What you need to know:
- Jane Mukomugaa's troubles started 10 years ago, exactly eight years after she lost her sight following some health complications, and 17 years after the death of her husband.
- She says some local administrators colluded with defunct county council officials to defraud her of her land and illegally allocated it to other people.
Jane Mukomugaa, a mother of eight from Kiwanjani in Isiolo County, is a troubled woman.
A two-room iron sheet house welcomes us to her home. This is where the blind mother of eight lives with her lastborn son.
An old mattress, utensils and water jerricans spread on the dusty floor, with few clothes hanging on nails in one of the rooms resting on the 50 by 100 plot, offers a glimpse of the 59-year-old’s life.
“This is where I sleep,” she says, pointing to the mattress before her son helps her out of the house.
Her troubles started 10 years ago, exactly eight years after she lost her sight following some health complications, and 17 years after the death of her husband. Together with him, they had acquired a five-acre parcel of land in 1982.
The land is now occupied by unknown people, reportedly brought in after several structures including rental houses, were brought down using excavators and others torched.
“The land was grabbed eight years after I lost my sight in 2004. All these people you see here fraudulently acquired the land from me. I wish they gave it to poor residents instead,” she reveals amid tears.
But who grabbed her land?
Ms Mukomugaa says some local administrators colluded with defunct county council officials to defraud her of the land and illegally allocated it to other people.
Lack of title deeds in the county makes it easy for unscrupulous individuals to conspire with rogue land officials to swindle poor residents.
Her efforts to seek assistance from Isiolo County offices and the local chief have fallen on deaf ears, dimming her hopes of ever reclaiming the land.
“I visited the offices not once, but severally. The officers at the gate never allowed me in and on a few occasions when I managed, I was told the matter would be looked into,” she says.
The difficult life at home, she says, forced her seven other children to leave in search of jobs, as they mostly used to sleep hungry.
The blind woman and her son now survive at the mercy of their neighbours and a group of residents who are victims of land grabbing in Wabera and Bulapesa wards.
Disappointed, Ms Mukomugaa eschewed court as she had no resources to sustain a legal battle.
“I would have gone to court but was afraid they would influence the ruling. I also had no resources to even hire a lawyer,” she tells nation.africa.
The woman says she lives in fear of being ejected from the remaining land and appeals to President Uhuru Kenyatta to intervene in the case.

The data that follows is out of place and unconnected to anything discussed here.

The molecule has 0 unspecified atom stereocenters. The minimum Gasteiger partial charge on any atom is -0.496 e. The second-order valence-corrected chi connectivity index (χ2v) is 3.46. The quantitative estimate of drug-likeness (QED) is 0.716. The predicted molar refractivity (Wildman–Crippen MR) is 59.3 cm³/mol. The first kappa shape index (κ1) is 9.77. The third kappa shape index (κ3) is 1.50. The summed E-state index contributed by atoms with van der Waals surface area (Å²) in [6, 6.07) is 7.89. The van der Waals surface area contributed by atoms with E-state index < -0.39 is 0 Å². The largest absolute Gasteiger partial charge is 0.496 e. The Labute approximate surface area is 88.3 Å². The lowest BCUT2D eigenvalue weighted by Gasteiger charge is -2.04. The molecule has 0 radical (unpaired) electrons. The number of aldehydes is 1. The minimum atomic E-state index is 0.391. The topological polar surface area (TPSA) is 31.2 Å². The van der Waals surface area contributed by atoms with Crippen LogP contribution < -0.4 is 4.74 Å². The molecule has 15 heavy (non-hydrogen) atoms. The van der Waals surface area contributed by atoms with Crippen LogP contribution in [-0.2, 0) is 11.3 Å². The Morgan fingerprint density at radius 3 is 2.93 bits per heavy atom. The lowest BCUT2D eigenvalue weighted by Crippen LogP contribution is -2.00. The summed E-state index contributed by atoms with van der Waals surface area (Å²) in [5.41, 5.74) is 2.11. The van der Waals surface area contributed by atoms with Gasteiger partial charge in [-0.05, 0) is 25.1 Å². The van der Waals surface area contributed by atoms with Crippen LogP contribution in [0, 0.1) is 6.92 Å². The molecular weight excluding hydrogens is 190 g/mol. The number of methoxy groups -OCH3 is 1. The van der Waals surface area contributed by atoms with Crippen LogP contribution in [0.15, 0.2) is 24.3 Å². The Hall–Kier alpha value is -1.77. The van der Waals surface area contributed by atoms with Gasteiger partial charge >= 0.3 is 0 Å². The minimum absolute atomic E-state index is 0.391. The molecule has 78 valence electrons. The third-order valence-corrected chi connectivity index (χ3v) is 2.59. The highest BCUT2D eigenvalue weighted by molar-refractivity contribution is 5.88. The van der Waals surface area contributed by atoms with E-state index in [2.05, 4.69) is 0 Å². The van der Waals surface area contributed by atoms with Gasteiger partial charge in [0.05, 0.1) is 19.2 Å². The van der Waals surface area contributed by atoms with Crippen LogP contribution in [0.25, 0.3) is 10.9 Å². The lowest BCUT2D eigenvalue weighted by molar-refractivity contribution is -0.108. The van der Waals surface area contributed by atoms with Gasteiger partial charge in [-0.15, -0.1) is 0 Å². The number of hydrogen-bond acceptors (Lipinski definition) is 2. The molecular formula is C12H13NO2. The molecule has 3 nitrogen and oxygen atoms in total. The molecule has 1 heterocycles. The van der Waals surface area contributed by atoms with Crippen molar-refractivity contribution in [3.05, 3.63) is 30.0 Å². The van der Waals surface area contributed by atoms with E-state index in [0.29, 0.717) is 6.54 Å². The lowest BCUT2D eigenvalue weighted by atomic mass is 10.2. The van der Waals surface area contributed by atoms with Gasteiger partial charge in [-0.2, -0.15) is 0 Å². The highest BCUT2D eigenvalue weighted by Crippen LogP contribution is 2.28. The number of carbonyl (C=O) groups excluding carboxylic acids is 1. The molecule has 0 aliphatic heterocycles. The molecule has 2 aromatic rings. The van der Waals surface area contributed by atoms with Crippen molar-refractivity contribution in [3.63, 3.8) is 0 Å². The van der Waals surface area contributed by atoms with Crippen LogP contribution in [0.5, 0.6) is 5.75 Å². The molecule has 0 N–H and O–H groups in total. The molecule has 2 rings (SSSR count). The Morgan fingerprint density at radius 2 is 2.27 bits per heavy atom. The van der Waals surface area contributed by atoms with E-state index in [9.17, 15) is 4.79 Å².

“I am begging our President to help protect my land and reclaim the grabbed portion, and ensure those involved face full force of law for subjecting me to the suffering,” she appeals.
She has also asked well-wishers and concerned organisations to help her get a lawyer to represent her in court.
The woman, who previously farmed and harvested hundreds of bags of maize and other crops is now a beggar, but remains hopeful that she will get justice one day.
Meanwhile, other victims of land grabbing in Isiolo have asked Land Cabinet Secretary Farida Karoney, to suspend the expected titling process in the county until land disputes are permanently resolved.
The residents, whose acres of land lay idle due to pending court cases, say issuance of the land documents would sanctify land grabbing.
Led by John Longorisho, Paul Nkunja and Mary Njeri, the victims cite double allocation as among the issues that should be looked into and call for thorough investigation by independent bodies, to establish the legitimate owners of all disputed land.
“There is no way titles can be issued when a parcel of land is being claimed by several people. Let the county government and the Ministry of Land first solve the dispute cases to know the owners,” says Ms Njeri, who claims her seven-acre-land was grabbed in Chechelesi.
They accuse Governor Mohamed Kuti’s administration for what they say is failure to streamline the land sector and get rid of rogue officials at the land office.
Governor Kuti recently appealed to the National Land Commission to fast-track processing of 294 title deeds for Bulapesa Ward but the process is yet to start.
Lack of ownership documents hinder development of residential and commercial properties due to multiple legal battles, which have left the plots idle.
They, however, say they are not opposed to titling in areas with no disputes.
Mr Longorisho, who has been paying rates for his land since 2014, also appeals to President Uhuru Kenyatta to him recover his land being claimed by a group of people who allegedly want to construct a mosque.
“It is so sad that we cannot step into and develop our land,” he says.
Nation.africa is reliably informed that most of the unscrupulous individuals salivating for plots in the fast growing region, collude with land officials to get documents. They then sue the rightful owners, who lack resources and are left at the mercy of the courts.
In most cases, stay orders are issued barring the legitimate owners from developing their properties, subjecting them and their families to a lot of suffering. Investigations to establish rightful owners also take too long. A number of the victims have sunk into depression due to prolonged and expensive legal battles.